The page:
Jessica ranks being one of the founders of a secondary school in her village in Kakamega County as one of her greatest achievements so far in life.
And she achieved that milestone just after completing her secondary education.
Barely a year after leaving Naivasha Girls’ High School, Jessica was approached by her local church leaders who wanted to start a secondary school. She accepted the challenge that they threw her way and for a while, she was the only teacher at the nascent school. At the time, it had only 12 students and she taught all the subjects.
“Chimoroni Secondary School in Malava Sub-County is now a full-fledged government school. We started the school in 2005 in a single classroom at the primary section,” she says.
"“I have a passion for young lawyers especially those from underprivileged backgrounds...""
Jessica is currently a partner and head of the real estate department at MMC Africa Law, a top-tier commercial law firm. She became a partner at 29, a big leap considering that she joined as an intern in 2010.
“I handle upstream real estate work, specifically structuring of mixed use developments. Currently, we are working on the structuring of Tatu City. We also do joint ventures, general conveyance work and commercial works,” she says.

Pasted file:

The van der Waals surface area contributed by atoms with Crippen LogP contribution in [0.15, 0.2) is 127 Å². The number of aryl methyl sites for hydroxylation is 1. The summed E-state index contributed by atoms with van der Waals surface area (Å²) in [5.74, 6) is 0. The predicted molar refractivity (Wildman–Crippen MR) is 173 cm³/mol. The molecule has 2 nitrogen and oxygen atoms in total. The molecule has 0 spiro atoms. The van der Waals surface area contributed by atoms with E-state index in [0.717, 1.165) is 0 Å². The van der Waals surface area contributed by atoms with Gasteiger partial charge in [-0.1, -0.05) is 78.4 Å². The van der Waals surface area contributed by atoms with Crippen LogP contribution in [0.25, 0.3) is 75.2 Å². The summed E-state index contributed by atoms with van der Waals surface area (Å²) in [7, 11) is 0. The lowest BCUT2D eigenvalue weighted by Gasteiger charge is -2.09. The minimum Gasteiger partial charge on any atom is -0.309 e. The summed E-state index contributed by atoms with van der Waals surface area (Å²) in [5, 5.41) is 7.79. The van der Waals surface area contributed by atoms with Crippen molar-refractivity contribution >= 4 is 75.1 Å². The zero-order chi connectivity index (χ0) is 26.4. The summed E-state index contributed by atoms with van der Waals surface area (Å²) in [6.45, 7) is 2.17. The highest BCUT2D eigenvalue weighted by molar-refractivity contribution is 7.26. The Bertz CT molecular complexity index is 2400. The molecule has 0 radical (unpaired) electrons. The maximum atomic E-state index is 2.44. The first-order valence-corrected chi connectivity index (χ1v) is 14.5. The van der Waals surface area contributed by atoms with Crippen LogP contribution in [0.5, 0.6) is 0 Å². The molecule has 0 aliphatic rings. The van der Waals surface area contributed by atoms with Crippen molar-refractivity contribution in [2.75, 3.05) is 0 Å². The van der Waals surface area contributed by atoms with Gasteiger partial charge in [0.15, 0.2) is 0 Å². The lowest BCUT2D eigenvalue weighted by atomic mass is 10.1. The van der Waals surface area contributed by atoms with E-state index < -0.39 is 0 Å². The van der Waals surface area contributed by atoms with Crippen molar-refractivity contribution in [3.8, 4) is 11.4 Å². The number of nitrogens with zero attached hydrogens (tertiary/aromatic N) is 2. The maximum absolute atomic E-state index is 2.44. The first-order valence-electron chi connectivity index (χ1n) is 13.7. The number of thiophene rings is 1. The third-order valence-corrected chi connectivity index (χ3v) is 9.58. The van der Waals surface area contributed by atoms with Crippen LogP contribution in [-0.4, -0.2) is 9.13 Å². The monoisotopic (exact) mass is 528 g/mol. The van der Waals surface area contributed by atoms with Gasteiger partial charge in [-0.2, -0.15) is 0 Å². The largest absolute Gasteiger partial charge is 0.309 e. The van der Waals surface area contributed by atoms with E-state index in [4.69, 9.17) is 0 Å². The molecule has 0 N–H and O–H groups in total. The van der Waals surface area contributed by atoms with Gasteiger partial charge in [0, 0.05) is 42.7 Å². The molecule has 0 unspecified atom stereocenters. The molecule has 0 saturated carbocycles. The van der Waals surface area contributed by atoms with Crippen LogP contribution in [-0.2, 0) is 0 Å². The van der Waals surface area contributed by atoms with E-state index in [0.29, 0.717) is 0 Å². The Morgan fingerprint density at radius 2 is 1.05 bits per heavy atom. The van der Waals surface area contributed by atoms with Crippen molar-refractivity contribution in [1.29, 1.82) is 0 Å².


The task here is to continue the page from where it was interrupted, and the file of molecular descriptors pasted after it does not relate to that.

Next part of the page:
She is driven by the impact of her work in the society. According to her, mixed-use development is relatively novel in the country and creating a niche and being the go-to-lawyer in that field is a big achievement.
Besides her work in real estate, the lawyer also wears many other hats. Apart from her day job, she heads a sponsorship programme for Kenya School of Law students, which is run by MMC Africa. She also mentors young lawyers.
“I have a passion for young lawyers especially those from underprivileged backgrounds,” she says.
Interestingly, Jessica did not perform well at Kitale Primary School, where she was a pupil. However, she ended up excelling in secondary school and later studying law at the University of Nairobi where she was in the Dean’s list, earning several academic awards.
“It does not matter what you’ve got but what you do with it,” she says, as a parting shot to the younger generation.
— Collins Omulo